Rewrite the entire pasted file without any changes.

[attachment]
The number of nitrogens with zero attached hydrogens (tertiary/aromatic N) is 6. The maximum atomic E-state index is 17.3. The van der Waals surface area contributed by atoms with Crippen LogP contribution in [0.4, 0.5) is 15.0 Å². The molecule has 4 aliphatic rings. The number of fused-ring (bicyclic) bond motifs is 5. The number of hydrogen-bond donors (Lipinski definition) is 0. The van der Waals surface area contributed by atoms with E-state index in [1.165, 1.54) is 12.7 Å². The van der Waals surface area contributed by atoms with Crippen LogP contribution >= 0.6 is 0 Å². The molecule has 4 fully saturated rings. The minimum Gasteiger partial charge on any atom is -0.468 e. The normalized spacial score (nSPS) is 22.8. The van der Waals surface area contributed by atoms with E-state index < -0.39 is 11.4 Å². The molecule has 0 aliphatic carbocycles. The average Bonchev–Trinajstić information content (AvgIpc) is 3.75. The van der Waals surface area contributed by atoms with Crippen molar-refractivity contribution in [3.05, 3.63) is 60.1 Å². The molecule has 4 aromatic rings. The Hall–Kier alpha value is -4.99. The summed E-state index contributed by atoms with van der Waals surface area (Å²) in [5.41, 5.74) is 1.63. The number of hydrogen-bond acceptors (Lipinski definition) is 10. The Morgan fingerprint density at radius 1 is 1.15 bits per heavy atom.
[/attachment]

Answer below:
The number of nitrogens with zero attached hydrogens (tertiary/aromatic N) is 6. The maximum atomic E-state index is 17.3. The van der Waals surface area contributed by atoms with Crippen LogP contribution in [0.4, 0.5) is 15.0 Å². The molecule has 4 aliphatic rings. The number of fused-ring (bicyclic) bond motifs is 5. The number of hydrogen-bond donors (Lipinski definition) is 0. The van der Waals surface area contributed by atoms with E-state index in [1.165, 1.54) is 12.7 Å². The van der Waals surface area contributed by atoms with Crippen LogP contribution >= 0.6 is 0 Å². The molecule has 4 fully saturated rings. The minimum Gasteiger partial charge on any atom is -0.468 e. The normalized spacial score (nSPS) is 22.8. The van der Waals surface area contributed by atoms with E-state index < -0.39 is 11.4 Å². The molecule has 0 aliphatic carbocycles. The average Bonchev–Trinajstić information content (AvgIpc) is 3.75. The van der Waals surface area contributed by atoms with Crippen molar-refractivity contribution in [3.05, 3.63) is 60.1 Å². The molecule has 4 aromatic rings. The Hall–Kier alpha value is -4.99. The summed E-state index contributed by atoms with van der Waals surface area (Å²) in [5.41, 5.74) is 1.63. The number of hydrogen-bond acceptors (Lipinski definition) is 10. The Morgan fingerprint density at radius 1 is 1.15 bits per heavy atom.